Anyone who has brought a Wi-Fi-enabled device to Church Street in Burlington recently has helped with market research for businesses along the pedestrian mall, according to the top official in charge of the Church Street Marketplace.
Ron Redmond, the executive director of the Church Street Marketplace, says the antennae free public Wi-Fi service on Church Street doubles as a sort of pedestrian counter. The Wi-Fi network does this by keeping track of how many Wi-Fi enabled devices are within range, how strong their signal is and now long the device stays nearby.
Redmond says the technology is part of his office’s ongoing efforts to give Church Street businesses the tools they need to succeed. He says the system was helpful, for example, in determining that the shooting on Church Street late last year didn’t have much of an impact on First Night attendance as measured by the number of Wi-Fi devices in the Church Street area.
Redmond says it can also help businesses figure out how their own numbers fluctuate in comparison to overall traffic on Church Street.
“We had one store in particular who looked at the pedestrian data that we were providing and said ‘Oh my God, we’re doing terrible. In terms of our foot traffic versus what’s out on the street, it’s practically negligible,’” Redmond said Tuesday. “Which caused them to make some changes. They did some drastic things and it actually helped them. That’s exactly what we wanted to have happen. That’s really cool.”
Redmond says that kind of data-driven business strategy can help Church Street retailers compete with suburban box stores and malls as well as online sales.
Bradley Holt, a prominent member of Burlington’s tech community, expressed concerns that the city hasn’t done enough to inform people about this effort and hasn’t sufficiently addressed privacy concerns raised by collecting information from thousands of devices without owners’ knowledge or consent. The system has been in operation for months, but wasn't widely known before the Burlington Free Press reported on it Tuesday.
Redmond says he isn’t able to access any device-level data, which could allow rough tracking of specific devices for the entire length of Church Street. He says that’s not why his office wanted the technology in the first place; the marketplace’s goals were simpler.
“What these data are doing is it’s giving us the ability to give [businesses in Church Street] counts of who’s on the street,” he said. “They can then take that and compare that against their own store counts.”
In other words, Redmond’s office isn’t using this data to try to figure out which stores consumers visit, how they travel around Church Street or which devices are regular customers and which are new. Officials are simply using the data to provide an overall pedestrian count.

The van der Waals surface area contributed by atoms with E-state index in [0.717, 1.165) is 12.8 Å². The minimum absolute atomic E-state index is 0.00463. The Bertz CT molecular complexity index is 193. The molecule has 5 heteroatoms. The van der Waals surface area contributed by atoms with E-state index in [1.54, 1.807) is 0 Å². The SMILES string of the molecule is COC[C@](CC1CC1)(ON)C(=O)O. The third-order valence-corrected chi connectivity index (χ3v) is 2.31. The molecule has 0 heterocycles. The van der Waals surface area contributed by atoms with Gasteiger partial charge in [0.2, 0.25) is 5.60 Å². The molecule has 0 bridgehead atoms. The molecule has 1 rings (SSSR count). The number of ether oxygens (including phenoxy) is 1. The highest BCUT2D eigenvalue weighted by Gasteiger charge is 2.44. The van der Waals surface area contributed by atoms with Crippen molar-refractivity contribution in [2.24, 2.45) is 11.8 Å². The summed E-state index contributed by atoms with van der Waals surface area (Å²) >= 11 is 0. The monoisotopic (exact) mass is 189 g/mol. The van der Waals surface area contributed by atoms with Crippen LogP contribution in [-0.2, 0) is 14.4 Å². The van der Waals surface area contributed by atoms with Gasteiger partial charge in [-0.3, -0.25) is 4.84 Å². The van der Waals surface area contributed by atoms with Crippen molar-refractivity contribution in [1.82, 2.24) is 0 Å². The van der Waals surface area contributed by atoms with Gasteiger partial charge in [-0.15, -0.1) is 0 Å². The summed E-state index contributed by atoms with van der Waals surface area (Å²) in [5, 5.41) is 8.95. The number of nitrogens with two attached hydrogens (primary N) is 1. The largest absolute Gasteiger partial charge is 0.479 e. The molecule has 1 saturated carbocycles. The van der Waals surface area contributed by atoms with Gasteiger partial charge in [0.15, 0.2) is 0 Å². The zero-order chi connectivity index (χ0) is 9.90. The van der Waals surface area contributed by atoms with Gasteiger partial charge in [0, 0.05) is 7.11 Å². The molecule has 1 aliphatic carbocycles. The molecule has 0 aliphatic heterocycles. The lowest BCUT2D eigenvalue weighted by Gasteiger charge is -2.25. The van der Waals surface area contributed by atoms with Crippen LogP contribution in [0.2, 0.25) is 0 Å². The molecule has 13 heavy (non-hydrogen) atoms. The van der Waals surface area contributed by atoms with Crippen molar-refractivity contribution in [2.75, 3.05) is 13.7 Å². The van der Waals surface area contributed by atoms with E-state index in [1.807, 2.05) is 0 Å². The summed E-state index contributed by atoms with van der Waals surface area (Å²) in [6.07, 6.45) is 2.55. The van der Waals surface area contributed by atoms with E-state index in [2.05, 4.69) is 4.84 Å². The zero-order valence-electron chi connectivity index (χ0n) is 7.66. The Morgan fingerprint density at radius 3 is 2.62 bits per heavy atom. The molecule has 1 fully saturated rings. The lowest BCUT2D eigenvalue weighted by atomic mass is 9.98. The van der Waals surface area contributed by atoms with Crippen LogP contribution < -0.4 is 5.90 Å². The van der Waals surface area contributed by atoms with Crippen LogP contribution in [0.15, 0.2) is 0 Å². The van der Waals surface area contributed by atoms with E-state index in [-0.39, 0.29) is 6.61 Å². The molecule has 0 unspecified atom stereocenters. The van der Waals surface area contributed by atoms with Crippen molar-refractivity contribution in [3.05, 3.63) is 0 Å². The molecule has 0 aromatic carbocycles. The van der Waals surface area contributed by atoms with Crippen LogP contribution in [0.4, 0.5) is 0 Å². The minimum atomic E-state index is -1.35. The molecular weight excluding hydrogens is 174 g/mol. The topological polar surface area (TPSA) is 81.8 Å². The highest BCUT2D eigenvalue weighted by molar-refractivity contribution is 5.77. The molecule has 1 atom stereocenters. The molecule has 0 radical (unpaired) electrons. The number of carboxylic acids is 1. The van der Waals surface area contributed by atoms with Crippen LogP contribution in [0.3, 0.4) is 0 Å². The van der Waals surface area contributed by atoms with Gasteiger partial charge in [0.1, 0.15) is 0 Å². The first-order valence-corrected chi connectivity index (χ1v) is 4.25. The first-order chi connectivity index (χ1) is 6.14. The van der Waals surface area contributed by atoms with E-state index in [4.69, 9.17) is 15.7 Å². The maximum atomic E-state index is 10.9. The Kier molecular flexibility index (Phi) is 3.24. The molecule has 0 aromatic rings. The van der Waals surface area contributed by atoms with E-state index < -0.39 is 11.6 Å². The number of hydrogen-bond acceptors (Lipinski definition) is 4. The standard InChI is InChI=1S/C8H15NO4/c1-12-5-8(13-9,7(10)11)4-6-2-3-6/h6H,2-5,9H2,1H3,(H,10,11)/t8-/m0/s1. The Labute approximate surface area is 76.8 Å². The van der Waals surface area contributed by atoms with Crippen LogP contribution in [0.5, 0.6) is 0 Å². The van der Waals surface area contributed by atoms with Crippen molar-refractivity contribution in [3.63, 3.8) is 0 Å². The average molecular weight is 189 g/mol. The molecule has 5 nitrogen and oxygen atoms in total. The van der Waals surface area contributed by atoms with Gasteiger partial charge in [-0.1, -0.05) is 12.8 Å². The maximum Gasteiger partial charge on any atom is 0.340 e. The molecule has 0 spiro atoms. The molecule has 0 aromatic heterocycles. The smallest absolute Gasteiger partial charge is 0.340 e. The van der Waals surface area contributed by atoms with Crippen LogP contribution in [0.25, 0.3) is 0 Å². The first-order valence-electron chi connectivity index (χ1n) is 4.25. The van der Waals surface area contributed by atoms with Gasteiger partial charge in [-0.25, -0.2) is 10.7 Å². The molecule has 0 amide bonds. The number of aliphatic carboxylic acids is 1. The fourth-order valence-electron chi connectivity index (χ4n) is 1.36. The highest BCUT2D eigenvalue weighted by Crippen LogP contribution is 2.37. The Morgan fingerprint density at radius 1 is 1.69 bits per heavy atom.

That doesn’t mean the technology isn’t capable of such monitoring, however.
According to a Cisco data sheet on its Meraki system (Church Street uses nine networked Cisco Meraki MR72 access points), the “key benefits” of the “CMX Location Analytics” system include “Understand user behavior and foot traffic for specific time periods” and “Use information to make decisions on staffing, storefront design, or employee ... policies.”
Here’s how the data sheet pitches the system:
Understand foot traffic and presence-based user behavior Meraki’s cloud-managed wireless access points (APs) come equipped with the ability to detect user presence based on probe requests beaconing from Wi-Fi devices (e.g., smartphones, laptops, and tablets). By exporting this data to the Meraki cloud for in-depth analysis, Meraki provides real-time analytics on the presence of Wi-Fi devices with intuitive and customizable graphs, facilitating useful insight into trends such as foot traffic by time of day, new vs. repeat visitors, and visitor dwell time. This visibility facilitates a deeper understanding of a Wi-Fi hotspot’s visitors and provides insights such as capture rate for a retail outlet or dwell time for a hotel lobby or enterprise branch office.
All of this monitoring is happening without users connecting to the system, and that’s part of Bradley Holt’s concern.
“Even if you are just walking down the street and you don’t choose to connect to their Wi-Fi network, it is still tracking you,” Holt says. “And I think that’s the distinction is that you’re not making that decision to connect to the Wi-Fi network, and you’re still being tracked.”
That’s because the technology counts devices through a unique identifier known as a MAC address, which every wireless device regularly broadcasts as it searches for possible networks to connect to.
Redmond confirmed as much in an interview, but noted that the Church Street setup is similar to many commercial public Wi-Fi networks.
“You might shop, you might go to a restaurant that has Wi-Fi,” he said. “There are these systems out there that are doing this. They’re not collecting cell phones [numbers] – they can’t, I mean there isn’t any technology out there that I’m aware of that can do that – it’s not getting an IP address, it’s just getting a unique cell phone [device]. So I guess the bigger question is: What about that?”